Skip to content

Sabbath at the Spectrum Café: The Vegetarian Butcher


This week, Japp Korteweg sets the table for Sabbath at the Spectrum Café. In addition to memorable Sabbath meals, Sabbath at the Spectrum Café features guest columnists’ fresh perspectives on food, community and unique stories surrounding vegetarian cuisine.

My name is Jaap Korteweg, and I am an eighth-generation farmer from the Netherlands. Twenty years ago I decided to switch to organic farming on our farm, now 230 acres, where the challenge was to show that in this way, we could reap a harvest that was of higher quality than usual. Our company, Biotrio,is very successful, and for many years now we have been one of the largest organic vegetable and herb growers in Europe.

From my experience on a mixed farm, and after witnessing major disasters in large-scale animal farming in the Netherlands, I decided to try to shorten the food chain. I was—and still am—very attached to the taste, structure and feeling of meat, but the production was bothering me, so I decided not to eat animals anymore. As a response, I launched the world’s first Vegetarian Butcher, which cannot be distinguished from a traditional butcher, with one single difference: no slaughter animals are involved.

We market a completely new generation of meat substitutes, which are indistinguishable from real meat, in the most positive way. For example, we have developed 100 percent vegetarian chicken with exactly the same taste, appearance and texture as real chicken, but without the collateral damage or artificial additives.

Mark Bittman, food critic for The New York Times wrote a lyrical review about our chicken, “A Chicken Without Guilt.”When Ferran Adrià, the chef of El Bulli, tasted our meat he thought that he was dealing with “Chicken thigh of high quality, probably a free-range chicken from France.” And in the culinary capital of the world, Paris, France, we launched a vegetarian hamburger, which attracted lots of media attention earlier this month.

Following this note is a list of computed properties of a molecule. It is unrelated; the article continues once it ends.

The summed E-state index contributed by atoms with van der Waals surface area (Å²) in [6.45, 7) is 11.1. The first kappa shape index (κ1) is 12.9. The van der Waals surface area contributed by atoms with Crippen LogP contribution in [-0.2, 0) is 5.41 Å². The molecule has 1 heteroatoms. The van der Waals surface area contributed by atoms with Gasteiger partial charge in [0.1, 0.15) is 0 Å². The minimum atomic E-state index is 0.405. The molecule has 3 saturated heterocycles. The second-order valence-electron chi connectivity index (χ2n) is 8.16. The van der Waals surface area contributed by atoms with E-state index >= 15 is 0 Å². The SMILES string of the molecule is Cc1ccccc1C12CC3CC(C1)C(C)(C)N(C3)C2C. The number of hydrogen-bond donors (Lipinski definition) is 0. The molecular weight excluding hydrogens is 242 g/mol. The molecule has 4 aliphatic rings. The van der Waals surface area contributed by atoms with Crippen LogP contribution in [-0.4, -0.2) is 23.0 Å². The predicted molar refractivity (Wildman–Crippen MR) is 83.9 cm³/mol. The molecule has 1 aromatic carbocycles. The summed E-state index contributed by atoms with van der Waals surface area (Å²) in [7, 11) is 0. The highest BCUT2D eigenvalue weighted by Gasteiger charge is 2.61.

Within two years, we grew from one single shop to 500 Vegetarian Butcher dealers in the Netherlands. Our ambition is to be the biggest butcher in the world within 10 years.

We would like to benefit the world in terms of the environment, climate, health, fair food distribution, animal welfare and nature, in line with the heritage of Adventist food factories from the past and the ideas of Adventist pioneers. In theory, we could feed 30 billion people with a plant-based diet, using the current agricultural surface.And together with the Netherlands’ Wageningen University and Delft University of Technology, we are developing a new machine that makes fresh meat substitutes accessible for developing countries.

We are on the verge of a breakthrough that the food industry has not witnessed before. A century ago, 20 million horses in the United States were starting to be replaced by tractors. In a similar way, we will also be able to liberate the billions of slaughter animals from the food chain! Whereas a chicken yields about .66 lb (0.3 kg) of meat from about 2.2 lb (1 kg) of soy, the new “mechanical chicken” yields about 6.6 lb (3 kg) of chicken meat from the same amount of soy.